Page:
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Gurapura - The Carpets of Tibet

… an ancient art in a new tradition The flight of the Dalai Lama from Tibet in 1959 ushered in a new dawn for 60000 Tibetan people who chose not to remain under Chinese political influence.

A European sponsored resettlement campaign headed by Prince Bernard of the Netherlands, supported by the United Nations High Commission for refugees and assisted by coordinated funds coming from 18 countries began its work of rehabilitation.

3000 of those Tibetans went to the Indian State of Orissa, 3000 to Madhya Pradesh, another 3000 to Maharashtra. Thousands more were settled in West Bengal, a few hundred went to Canada and others to Switzerland but the greatest number, about 30000, live in the State of Karnataka in southern India at five distinct settlements. Gurapura, one of the major settlements lies about 50 miles west of Mysore City. Here about 3000 refugees have been living, working and recreating an ancient lifestyle since 1971. Comprised of 15 villages, 32 houses to a village and approximately 5 people to a house, Gurapura consists of 4000 acres of cleared land on which maize is cultivated. Carpets are made in the old traditional way and Tantric Buddhism is taught and studied in the only metaphysical college complex to be transferred in its entirety, complete with all its sacred books, from Tibet. The ancient cultures are still preserved, festivals and religious dances go on as they have for centuries.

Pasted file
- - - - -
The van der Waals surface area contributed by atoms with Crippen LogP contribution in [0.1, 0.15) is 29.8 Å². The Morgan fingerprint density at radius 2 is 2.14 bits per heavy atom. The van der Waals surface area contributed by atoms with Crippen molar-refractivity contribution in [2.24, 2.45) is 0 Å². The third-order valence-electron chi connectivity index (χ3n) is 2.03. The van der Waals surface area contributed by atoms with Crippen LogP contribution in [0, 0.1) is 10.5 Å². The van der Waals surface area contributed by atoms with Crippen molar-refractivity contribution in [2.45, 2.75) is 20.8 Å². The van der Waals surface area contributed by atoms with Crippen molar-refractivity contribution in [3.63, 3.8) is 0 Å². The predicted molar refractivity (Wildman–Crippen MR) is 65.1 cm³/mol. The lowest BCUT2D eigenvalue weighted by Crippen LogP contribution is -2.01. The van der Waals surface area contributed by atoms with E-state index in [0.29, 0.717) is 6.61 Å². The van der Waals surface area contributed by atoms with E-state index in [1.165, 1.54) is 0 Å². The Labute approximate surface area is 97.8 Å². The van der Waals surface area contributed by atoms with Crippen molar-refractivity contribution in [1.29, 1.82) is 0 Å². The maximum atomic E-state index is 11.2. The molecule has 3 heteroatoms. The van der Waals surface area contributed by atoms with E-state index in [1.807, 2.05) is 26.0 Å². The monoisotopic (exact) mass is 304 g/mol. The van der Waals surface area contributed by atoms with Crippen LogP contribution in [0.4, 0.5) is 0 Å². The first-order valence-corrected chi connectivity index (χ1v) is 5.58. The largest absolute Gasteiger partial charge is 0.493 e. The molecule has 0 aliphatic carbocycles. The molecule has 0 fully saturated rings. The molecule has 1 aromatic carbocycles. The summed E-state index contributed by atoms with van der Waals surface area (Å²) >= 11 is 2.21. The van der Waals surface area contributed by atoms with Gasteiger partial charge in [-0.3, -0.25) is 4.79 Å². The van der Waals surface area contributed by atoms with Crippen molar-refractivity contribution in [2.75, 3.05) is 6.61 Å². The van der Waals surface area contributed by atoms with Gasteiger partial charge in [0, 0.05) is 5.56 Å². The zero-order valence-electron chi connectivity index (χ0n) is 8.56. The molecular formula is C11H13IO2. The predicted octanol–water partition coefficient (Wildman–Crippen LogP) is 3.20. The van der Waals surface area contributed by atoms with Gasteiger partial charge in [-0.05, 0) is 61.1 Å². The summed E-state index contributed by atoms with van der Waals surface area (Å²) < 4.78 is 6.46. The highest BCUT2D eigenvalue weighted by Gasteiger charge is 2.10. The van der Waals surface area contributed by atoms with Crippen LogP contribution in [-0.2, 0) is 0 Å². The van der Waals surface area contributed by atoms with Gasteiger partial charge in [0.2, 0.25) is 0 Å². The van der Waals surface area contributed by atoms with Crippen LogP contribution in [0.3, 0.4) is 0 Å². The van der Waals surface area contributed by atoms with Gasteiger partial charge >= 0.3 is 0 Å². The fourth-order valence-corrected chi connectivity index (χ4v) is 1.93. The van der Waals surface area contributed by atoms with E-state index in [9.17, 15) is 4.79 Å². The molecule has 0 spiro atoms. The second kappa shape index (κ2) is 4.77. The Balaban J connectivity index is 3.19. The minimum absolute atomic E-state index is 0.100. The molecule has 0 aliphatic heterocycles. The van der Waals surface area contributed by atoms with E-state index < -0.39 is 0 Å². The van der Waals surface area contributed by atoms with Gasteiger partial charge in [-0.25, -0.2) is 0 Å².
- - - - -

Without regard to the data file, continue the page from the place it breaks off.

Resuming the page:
The land was given buy the Indian Government under the conditions whereas for every 4000 acres donated, 4000 landless Indian people would also be taken into consideration and accommodated. Thus you see in Gurapura, many Indian families living side by side in harmony with Tibetans.

The average family works 3 to 4 acres of land, cultivating their own crops which they sell to the combine that markets their product. Every one seems happy in Gurapura. There are lots of smiling faces and the old traditional songs accompany the carpet making.

The monks, numbering about 200 conform to every image conceived about Tibetan red-robed priests. They, too, work the fields in between metaphysical speculations.

The Dalai Lama visits once a year and as spiritual leader occupies his own residence situated next to the Tantric College which is part of the monastery of Zongkar Chode, meaning ‘White Castle’. All settlements exist under the umbrella of the Home Office in Dharmsala in the State of Himachal Pradesh and bureaus of information, education, religion and service management are well organized. The children are taught Hindi and English as well as their native tongue.

Exotic Carpets

Tibetan carpets have an ancient background and take their place among the better Oriental carpets available throughout the world. Rich vibrant colours and bold traditional design motifs, influenced strongly by Buddhism, are their distinguishing feature, yet others are evident.